"We've got to come out with more intensity, more fire the first half. Everyone was a little flat, everyone had some jitters. I don't know what it was, but we have to be more assertive on offense and on defense. We can't let that happen again."

Weber has preached rebounding with this team, but he says much work is still required.

"We were down at halftime with the rebounding against a much smaller team. We won the battle of the boards, but it's something we have to really continue to emphasize. We can't let it be a negative.

"We'd like to get our guards more involved. Brandon Paul played the most minutes, 31 minutes, but he only had two rebounds. He's too good an athlete. He's got to get inside the arc and get some more boards. The same with D.J. (Richardson), 27 minutes and only had two.

"We need our big guys to rebound. Meyers (Lenoard) had four the second half and some great outlet passes. But our bigs have got to rebound. Meyers's play the second half was very positive. Our goal is for him to do that all the time.

"He has that ability, he has that potential, but he's got to be ready to go and mentally prepared to perform at that high a level. Not just for 15-16 minutes but for 30-35 minutes. And then from one game to the next."

Mike Shaw was a notable exception in the rebounding department. The freshman is proving to be a warrior, and Weber likes what he sees.

"I liked Mike Shaw, very active. He led us in rebounding with 8, he led us on the play hard chart. It's really positive for a freshman to do that."

Freshman point guard Tracy Abrams also had a positive baptism of fire. He played extensively, accumulating 5 assists without a turnover. Abrams was reluctant to brag.

"I've just been coming in, listening to Coach and trying to take in what he's saying. Implement it to my game."

More than anything, Weber remains thrilled about the tenacity and fire of his team. It is a sharp contrast to the previous couple years and more in line with his preferred style of play.

"They play hard, and that's the real positive thing. We've got guys taking charges. We had a collision in practice where Nnanna (Egwu) tried to take a charge and was a little late. He got one guy up in the air, and it was like dominoes, three or four guys got involved in it. I think we can slow these guys down and help them.

"I love their mindset that they're willing to give up their bodies on the floor. You don't have to fight them on effort on an everyday basis."

However, playing hard on defense and understanding it are two different things. The Illini still need to understand game planning and strategies.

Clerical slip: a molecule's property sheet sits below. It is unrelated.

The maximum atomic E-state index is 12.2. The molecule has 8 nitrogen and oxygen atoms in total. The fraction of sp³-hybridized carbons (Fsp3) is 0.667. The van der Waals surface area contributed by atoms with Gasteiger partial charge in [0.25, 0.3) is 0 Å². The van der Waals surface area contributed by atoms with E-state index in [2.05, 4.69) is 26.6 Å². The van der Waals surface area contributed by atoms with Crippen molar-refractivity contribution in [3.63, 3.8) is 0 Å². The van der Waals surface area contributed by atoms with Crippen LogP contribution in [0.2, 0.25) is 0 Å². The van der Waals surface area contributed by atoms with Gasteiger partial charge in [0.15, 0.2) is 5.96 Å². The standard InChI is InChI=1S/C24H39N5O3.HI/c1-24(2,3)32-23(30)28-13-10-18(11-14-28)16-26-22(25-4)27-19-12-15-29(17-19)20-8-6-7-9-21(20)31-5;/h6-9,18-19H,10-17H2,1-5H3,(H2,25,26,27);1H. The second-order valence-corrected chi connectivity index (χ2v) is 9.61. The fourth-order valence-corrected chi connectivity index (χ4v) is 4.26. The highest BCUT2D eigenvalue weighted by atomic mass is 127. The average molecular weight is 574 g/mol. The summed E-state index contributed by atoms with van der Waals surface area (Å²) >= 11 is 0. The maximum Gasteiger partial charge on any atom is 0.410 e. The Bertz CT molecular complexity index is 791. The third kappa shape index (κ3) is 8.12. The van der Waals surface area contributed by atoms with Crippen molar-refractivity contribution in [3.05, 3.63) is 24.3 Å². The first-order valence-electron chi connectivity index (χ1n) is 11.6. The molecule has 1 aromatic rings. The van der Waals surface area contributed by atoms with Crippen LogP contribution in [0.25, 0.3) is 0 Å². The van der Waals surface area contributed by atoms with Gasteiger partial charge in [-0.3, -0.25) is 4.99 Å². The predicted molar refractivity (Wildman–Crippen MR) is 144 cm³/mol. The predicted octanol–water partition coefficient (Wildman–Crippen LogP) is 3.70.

"It's something that we have to continue to emphasize. We've had only 14 days of practice. We've developed some defensive habits and some pride on the defensive end.

"It was good to go against some of the things Wayne State did, some easy combo screens, cross screens, down screens. Learning to deal with that. Now we can get into some scouting, some strategies. Hopefully build up some habits. They'll get after it, but now they have to understand what they're doing when they do that."

Egwu is one of the most aggressive freshmen, and that leads to excessive fouling. Weber is working with him to realize when to go for the ball and when to let up to avoid fouls. But aside from that, he sees competition in practice a benefit for the team as it develops this season.

"When you go hard like this and there's no games, practices can get tough and a little bit of a grind. There are days you've got to get after them. But for the most part, they're very willing to do it.

"And the other part, there's so much competition. You want minutes, you want to play. If you don't play hard, somebody else is gonna take it. It'll be interesting if we get Sammie back on Monday, maybe Myke Henry. I think they all can give something. Then it's my and my staff's job to figure out minutes.

"At the same time, if you don't produce in your 3-4 minutes, we're gonna give somebody else a chance. If they do well, they're gonna get the extra minutes. I think that helps their mindset toward the game and also the competition for minutes and starting lineup."

Some of these early games may be easier for the Illini than their daily practices. Griffey says they are looking forward to the Quincy game.

"We have Quincy coming up. They have a couple kids from St. Louis I played against in high school, and Coach's nephew. He worked summer camps with us. It will be a fun game."